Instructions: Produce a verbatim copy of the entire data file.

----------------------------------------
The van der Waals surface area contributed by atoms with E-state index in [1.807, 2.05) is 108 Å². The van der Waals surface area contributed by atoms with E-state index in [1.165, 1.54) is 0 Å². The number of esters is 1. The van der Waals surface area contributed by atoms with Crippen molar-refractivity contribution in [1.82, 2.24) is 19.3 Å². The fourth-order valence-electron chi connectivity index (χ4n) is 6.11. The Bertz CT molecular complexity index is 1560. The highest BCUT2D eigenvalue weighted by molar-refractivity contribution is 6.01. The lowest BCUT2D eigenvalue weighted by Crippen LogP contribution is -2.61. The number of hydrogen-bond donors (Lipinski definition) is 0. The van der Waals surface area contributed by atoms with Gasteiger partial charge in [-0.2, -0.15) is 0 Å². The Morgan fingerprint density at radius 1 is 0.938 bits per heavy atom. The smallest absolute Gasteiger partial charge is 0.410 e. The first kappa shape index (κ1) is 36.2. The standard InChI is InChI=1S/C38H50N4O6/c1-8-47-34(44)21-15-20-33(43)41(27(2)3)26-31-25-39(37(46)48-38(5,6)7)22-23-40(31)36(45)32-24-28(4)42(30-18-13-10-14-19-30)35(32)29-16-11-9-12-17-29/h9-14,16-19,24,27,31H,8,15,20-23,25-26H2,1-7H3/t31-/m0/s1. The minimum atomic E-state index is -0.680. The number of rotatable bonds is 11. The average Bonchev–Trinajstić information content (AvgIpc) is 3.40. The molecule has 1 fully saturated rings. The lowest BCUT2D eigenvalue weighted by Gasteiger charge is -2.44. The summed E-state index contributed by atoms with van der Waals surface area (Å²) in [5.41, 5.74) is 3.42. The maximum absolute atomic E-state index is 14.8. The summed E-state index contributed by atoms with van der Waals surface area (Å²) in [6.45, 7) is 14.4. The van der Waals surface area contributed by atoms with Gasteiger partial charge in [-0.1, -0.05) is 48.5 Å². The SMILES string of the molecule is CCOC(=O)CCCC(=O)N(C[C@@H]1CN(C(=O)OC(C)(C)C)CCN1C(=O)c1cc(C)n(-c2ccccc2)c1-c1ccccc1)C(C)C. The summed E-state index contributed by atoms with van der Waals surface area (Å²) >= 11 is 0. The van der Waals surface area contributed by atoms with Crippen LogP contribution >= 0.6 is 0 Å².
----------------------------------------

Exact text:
The van der Waals surface area contributed by atoms with E-state index in [1.807, 2.05) is 108 Å². The van der Waals surface area contributed by atoms with E-state index in [1.165, 1.54) is 0 Å². The number of esters is 1. The van der Waals surface area contributed by atoms with Crippen molar-refractivity contribution in [1.82, 2.24) is 19.3 Å². The fourth-order valence-electron chi connectivity index (χ4n) is 6.11. The Bertz CT molecular complexity index is 1560. The highest BCUT2D eigenvalue weighted by molar-refractivity contribution is 6.01. The lowest BCUT2D eigenvalue weighted by Crippen LogP contribution is -2.61. The number of hydrogen-bond donors (Lipinski definition) is 0. The van der Waals surface area contributed by atoms with Gasteiger partial charge in [-0.2, -0.15) is 0 Å². The Morgan fingerprint density at radius 1 is 0.938 bits per heavy atom. The smallest absolute Gasteiger partial charge is 0.410 e. The first kappa shape index (κ1) is 36.2. The standard InChI is InChI=1S/C38H50N4O6/c1-8-47-34(44)21-15-20-33(43)41(27(2)3)26-31-25-39(37(46)48-38(5,6)7)22-23-40(31)36(45)32-24-28(4)42(30-18-13-10-14-19-30)35(32)29-16-11-9-12-17-29/h9-14,16-19,24,27,31H,8,15,20-23,25-26H2,1-7H3/t31-/m0/s1. The minimum atomic E-state index is -0.680. The number of rotatable bonds is 11. The average Bonchev–Trinajstić information content (AvgIpc) is 3.40. The molecule has 1 fully saturated rings. The lowest BCUT2D eigenvalue weighted by Gasteiger charge is -2.44. The summed E-state index contributed by atoms with van der Waals surface area (Å²) in [5.41, 5.74) is 3.42. The maximum absolute atomic E-state index is 14.8. The summed E-state index contributed by atoms with van der Waals surface area (Å²) in [6.45, 7) is 14.4. The van der Waals surface area contributed by atoms with Gasteiger partial charge in [-0.1, -0.05) is 48.5 Å². The SMILES string of the molecule is CCOC(=O)CCCC(=O)N(C[C@@H]1CN(C(=O)OC(C)(C)C)CCN1C(=O)c1cc(C)n(-c2ccccc2)c1-c1ccccc1)C(C)C. The summed E-state index contributed by atoms with van der Waals surface area (Å²) >= 11 is 0. The van der Waals surface area contributed by atoms with Crippen LogP contribution >= 0.6 is 0 Å².